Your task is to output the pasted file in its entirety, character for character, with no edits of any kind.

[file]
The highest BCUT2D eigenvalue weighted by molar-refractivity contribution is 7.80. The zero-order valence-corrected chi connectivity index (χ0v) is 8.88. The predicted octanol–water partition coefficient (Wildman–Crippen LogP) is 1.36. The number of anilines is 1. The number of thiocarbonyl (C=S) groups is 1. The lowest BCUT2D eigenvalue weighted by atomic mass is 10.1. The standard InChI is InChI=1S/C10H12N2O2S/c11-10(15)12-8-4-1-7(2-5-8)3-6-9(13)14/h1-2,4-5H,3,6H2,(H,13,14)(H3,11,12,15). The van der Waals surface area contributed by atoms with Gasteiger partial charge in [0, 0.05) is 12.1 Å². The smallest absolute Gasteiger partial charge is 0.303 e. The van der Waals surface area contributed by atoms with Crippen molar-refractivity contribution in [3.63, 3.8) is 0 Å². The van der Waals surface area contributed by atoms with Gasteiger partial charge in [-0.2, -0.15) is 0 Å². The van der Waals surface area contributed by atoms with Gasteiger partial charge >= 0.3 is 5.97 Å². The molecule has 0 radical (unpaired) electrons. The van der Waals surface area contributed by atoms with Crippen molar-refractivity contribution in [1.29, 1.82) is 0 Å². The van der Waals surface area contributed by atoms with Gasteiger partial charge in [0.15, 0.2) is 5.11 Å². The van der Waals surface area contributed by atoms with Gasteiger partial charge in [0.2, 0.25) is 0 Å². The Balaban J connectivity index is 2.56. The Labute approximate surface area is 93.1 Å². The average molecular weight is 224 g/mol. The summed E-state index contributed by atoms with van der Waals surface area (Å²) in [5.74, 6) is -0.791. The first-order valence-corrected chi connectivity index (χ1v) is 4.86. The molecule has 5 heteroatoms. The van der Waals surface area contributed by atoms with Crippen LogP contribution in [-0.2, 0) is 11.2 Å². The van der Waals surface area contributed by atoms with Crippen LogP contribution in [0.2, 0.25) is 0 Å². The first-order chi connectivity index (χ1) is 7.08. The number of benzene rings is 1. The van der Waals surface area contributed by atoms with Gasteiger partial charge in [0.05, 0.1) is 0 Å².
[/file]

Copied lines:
The highest BCUT2D eigenvalue weighted by molar-refractivity contribution is 7.80. The zero-order valence-corrected chi connectivity index (χ0v) is 8.88. The predicted octanol–water partition coefficient (Wildman–Crippen LogP) is 1.36. The number of anilines is 1. The number of thiocarbonyl (C=S) groups is 1. The lowest BCUT2D eigenvalue weighted by atomic mass is 10.1. The standard InChI is InChI=1S/C10H12N2O2S/c11-10(15)12-8-4-1-7(2-5-8)3-6-9(13)14/h1-2,4-5H,3,6H2,(H,13,14)(H3,11,12,15). The van der Waals surface area contributed by atoms with Gasteiger partial charge in [0, 0.05) is 12.1 Å². The smallest absolute Gasteiger partial charge is 0.303 e. The van der Waals surface area contributed by atoms with Crippen molar-refractivity contribution in [3.63, 3.8) is 0 Å². The van der Waals surface area contributed by atoms with Gasteiger partial charge in [-0.2, -0.15) is 0 Å². The van der Waals surface area contributed by atoms with Gasteiger partial charge >= 0.3 is 5.97 Å². The molecule has 0 radical (unpaired) electrons. The van der Waals surface area contributed by atoms with Crippen molar-refractivity contribution in [1.29, 1.82) is 0 Å². The van der Waals surface area contributed by atoms with Gasteiger partial charge in [0.15, 0.2) is 5.11 Å². The van der Waals surface area contributed by atoms with Gasteiger partial charge in [0.2, 0.25) is 0 Å². The Balaban J connectivity index is 2.56. The Labute approximate surface area is 93.1 Å². The average molecular weight is 224 g/mol. The summed E-state index contributed by atoms with van der Waals surface area (Å²) in [5.74, 6) is -0.791. The first-order valence-corrected chi connectivity index (χ1v) is 4.86. The molecule has 5 heteroatoms. The van der Waals surface area contributed by atoms with Crippen LogP contribution in [-0.2, 0) is 11.2 Å². The van der Waals surface area contributed by atoms with Crippen LogP contribution in [0.2, 0.25) is 0 Å². The first-order chi connectivity index (χ1) is 7.08. The number of benzene rings is 1. The van der Waals surface area contributed by atoms with Gasteiger partial charge in [0.05, 0.1) is 0 Å².